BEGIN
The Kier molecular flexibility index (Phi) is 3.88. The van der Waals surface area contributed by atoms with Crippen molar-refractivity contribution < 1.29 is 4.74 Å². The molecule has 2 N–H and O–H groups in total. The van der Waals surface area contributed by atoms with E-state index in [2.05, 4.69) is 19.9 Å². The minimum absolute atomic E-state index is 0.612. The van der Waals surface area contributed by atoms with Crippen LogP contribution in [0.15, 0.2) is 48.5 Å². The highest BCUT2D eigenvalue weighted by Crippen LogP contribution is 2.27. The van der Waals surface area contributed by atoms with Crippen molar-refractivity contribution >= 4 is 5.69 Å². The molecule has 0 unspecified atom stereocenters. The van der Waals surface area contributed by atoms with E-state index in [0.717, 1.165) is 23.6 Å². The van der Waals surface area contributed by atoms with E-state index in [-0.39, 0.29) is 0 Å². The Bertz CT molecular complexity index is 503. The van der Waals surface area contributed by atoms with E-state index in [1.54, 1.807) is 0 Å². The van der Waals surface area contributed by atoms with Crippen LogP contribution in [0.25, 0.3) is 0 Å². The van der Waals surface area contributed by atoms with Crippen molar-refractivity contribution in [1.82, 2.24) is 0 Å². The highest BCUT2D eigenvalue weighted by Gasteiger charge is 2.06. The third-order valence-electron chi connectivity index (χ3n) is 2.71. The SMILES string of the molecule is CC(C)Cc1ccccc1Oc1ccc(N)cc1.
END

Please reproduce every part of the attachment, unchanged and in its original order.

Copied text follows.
The Kier molecular flexibility index (Phi) is 3.88. The van der Waals surface area contributed by atoms with Crippen molar-refractivity contribution < 1.29 is 4.74 Å². The molecule has 2 N–H and O–H groups in total. The van der Waals surface area contributed by atoms with E-state index in [2.05, 4.69) is 19.9 Å². The minimum absolute atomic E-state index is 0.612. The van der Waals surface area contributed by atoms with Crippen LogP contribution in [0.15, 0.2) is 48.5 Å². The highest BCUT2D eigenvalue weighted by Crippen LogP contribution is 2.27. The van der Waals surface area contributed by atoms with Crippen molar-refractivity contribution >= 4 is 5.69 Å². The molecule has 0 unspecified atom stereocenters. The van der Waals surface area contributed by atoms with E-state index in [0.717, 1.165) is 23.6 Å². The van der Waals surface area contributed by atoms with E-state index in [-0.39, 0.29) is 0 Å². The Bertz CT molecular complexity index is 503. The van der Waals surface area contributed by atoms with E-state index in [1.54, 1.807) is 0 Å². The van der Waals surface area contributed by atoms with Crippen LogP contribution in [0.25, 0.3) is 0 Å². The van der Waals surface area contributed by atoms with Crippen molar-refractivity contribution in [1.82, 2.24) is 0 Å². The highest BCUT2D eigenvalue weighted by Gasteiger charge is 2.06. The third-order valence-electron chi connectivity index (χ3n) is 2.71. The SMILES string of the molecule is CC(C)Cc1ccccc1Oc1ccc(N)cc1.